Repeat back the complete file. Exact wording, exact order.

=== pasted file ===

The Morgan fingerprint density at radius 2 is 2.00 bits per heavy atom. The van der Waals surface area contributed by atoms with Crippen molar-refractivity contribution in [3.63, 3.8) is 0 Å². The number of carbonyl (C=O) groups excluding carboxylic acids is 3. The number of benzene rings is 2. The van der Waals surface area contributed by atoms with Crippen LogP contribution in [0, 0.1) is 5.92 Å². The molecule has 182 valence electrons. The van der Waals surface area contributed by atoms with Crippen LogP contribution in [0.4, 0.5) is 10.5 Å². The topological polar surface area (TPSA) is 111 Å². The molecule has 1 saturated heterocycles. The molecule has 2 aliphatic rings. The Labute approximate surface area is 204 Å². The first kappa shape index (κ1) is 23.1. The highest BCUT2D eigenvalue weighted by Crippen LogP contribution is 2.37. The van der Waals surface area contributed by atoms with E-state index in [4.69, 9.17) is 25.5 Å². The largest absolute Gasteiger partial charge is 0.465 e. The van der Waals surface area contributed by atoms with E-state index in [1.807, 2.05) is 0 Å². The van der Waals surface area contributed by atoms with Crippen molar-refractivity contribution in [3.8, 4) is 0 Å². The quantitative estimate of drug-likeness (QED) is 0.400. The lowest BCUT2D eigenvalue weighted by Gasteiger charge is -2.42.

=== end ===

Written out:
The Morgan fingerprint density at radius 2 is 2.00 bits per heavy atom. The van der Waals surface area contributed by atoms with Crippen molar-refractivity contribution in [3.63, 3.8) is 0 Å². The number of carbonyl (C=O) groups excluding carboxylic acids is 3. The number of benzene rings is 2. The van der Waals surface area contributed by atoms with Crippen LogP contribution in [0, 0.1) is 5.92 Å². The molecule has 182 valence electrons. The van der Waals surface area contributed by atoms with Crippen LogP contribution in [0.4, 0.5) is 10.5 Å². The topological polar surface area (TPSA) is 111 Å². The molecule has 1 saturated heterocycles. The molecule has 2 aliphatic rings. The Labute approximate surface area is 204 Å². The first kappa shape index (κ1) is 23.1. The highest BCUT2D eigenvalue weighted by Crippen LogP contribution is 2.37. The van der Waals surface area contributed by atoms with E-state index in [4.69, 9.17) is 25.5 Å². The largest absolute Gasteiger partial charge is 0.465 e. The van der Waals surface area contributed by atoms with E-state index in [1.807, 2.05) is 0 Å². The van der Waals surface area contributed by atoms with Crippen molar-refractivity contribution in [3.8, 4) is 0 Å². The quantitative estimate of drug-likeness (QED) is 0.400. The lowest BCUT2D eigenvalue weighted by Gasteiger charge is -2.42.